Israeli blogger Noam Sheizal writes in the US based, Foreign Policy’s The Middle East Channel, that the majority of voters in Israel currently have no interest in ending the country’s 44 year-long military occupation of the West Bank and Gaza.
Sheizal, a columnist for +972, a progressive Israeli website, concludes in his FP essay, that the “peace camp” has disappeared from Israeli politics.
For Israelis, according to Sheizal, the occupation of Gaza and the West Bank
remains a non-issue and will continue to be so, as long as the military is able to hold back any local Palestinian resistance, the prime minister is successful in resisting continued diplomatic pressure and regional isolation, and the internal and external boycott movement remains marginal.
What Sheizal describes as “the internal and external boycott movement” is better known in US peace circles as BDS, the Boycott, Divestment and Sanctions movement.
The indifference to BDS that Sheizal found among Israelis is unfortunately also found in the US voting public.
This indifference is not shared by those who gathered on the University of Pennsylvania campus this weekend for the first national meeting of BDS. According to the conference’s website, BDS’ goal is to “boycott, divest from and sanction (BDS) the State of Israel until it complies with its obligations under international and human rights law.”
The Israel Lobby and its US supporters took the BDS weekend event quite seriously, so much so that a heavy-hitter like noted criminal attorney Alan Dershowitz. was on the scene to employ his courtroom skills to make Israel’s case.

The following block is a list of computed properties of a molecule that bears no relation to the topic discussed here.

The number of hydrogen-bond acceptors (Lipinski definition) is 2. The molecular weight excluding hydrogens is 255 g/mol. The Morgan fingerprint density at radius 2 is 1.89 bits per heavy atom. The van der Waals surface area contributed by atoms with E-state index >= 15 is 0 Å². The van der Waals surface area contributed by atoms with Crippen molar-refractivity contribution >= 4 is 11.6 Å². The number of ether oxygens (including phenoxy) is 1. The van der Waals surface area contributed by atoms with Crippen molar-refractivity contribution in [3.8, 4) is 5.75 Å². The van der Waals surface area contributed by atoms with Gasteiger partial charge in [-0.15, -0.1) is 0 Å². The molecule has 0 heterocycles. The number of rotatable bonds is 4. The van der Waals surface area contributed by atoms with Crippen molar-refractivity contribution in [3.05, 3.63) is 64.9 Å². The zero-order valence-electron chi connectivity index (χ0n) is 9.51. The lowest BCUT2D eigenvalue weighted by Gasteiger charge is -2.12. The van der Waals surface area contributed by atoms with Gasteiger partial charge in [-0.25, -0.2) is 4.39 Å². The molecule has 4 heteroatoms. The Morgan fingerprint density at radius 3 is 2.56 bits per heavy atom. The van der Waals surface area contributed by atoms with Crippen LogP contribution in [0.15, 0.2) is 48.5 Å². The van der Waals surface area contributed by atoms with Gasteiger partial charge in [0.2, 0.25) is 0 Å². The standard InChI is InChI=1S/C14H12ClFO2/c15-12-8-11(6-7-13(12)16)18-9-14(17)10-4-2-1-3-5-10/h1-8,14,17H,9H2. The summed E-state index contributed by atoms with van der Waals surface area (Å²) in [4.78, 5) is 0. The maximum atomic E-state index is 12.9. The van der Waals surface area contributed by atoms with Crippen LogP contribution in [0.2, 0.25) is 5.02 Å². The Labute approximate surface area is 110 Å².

The presence of Dershowitz in the University of Pennsylvania college newspaper prior to this weekend, was an early indication that the Israel Lobby is in such a belligerent paranoid mindset that any public display of criticism of Israeli policies must be resisted with heavy vitriolic rhetoric.
To the Lobby, there is never any room for indifference where Israel is concerned.
Who better than Dershowitz to set the agenda for the battle ahead.
“Why Israel Matters to You, Me, and Penn: A conversation with Alan Dershowitz,” was the title of Dershowitz’ lecture, an event co-hosted by Penn’s Political Science department, which had earlier refused to co-sponsor the BDS conference.
Advance attacks on BDS speakers were reported by Max Blumenthal, who was also a Conference participant.
Ali Abunimah, a renowned Palestinian writer and solidarity activist who will deliver the conference’s keynote address, was recently accused by Emily Schrader, an activist with the pro-Israel group StandWithUs, of “incitement to violence against Israelis.” Wayne Firestone, the president of the pro-Israel student group Hillel, accused the Penn BDS conference of advocating “warfare” and fomenting “hatred.”
The allegations leveled by Schrader and Firestone could not be further from the truth. Not one participant in the Penn BDS conference has “incited” violence against Israelis or anyone else.
Instead, BDS advocates have raised their voices in support of an expressly non-violent movement that takes its inspiration from the American civil rights struggle against Jim Crow bigotry and the international campaign against South Africa’s apartheid regime.
Thursday night one day before the conference opened, Dershowitz spoke to a full house at the Zellerbach Theater at the Annenberg Center for the Performing Arts. His audience included people from the university and from the larger community.
Dershowitz’ invitation to speak came from the Jewish Federation of Greater Philadelphia, Hillel of Greater Philadelphia and Penn Hillel.
David Cohen, Chairman of the Penn Board of Trustees, introduced Dershowitz with a message from University President Amy Gutmann, which included this pro-Israel sentiment: “We are unwavering in our support of Israel. We do not support the message or the goals of BDS.”
Cohen is the chairman of the board of Comcast, which recently purchased the NBC television network, which includes MSNBC.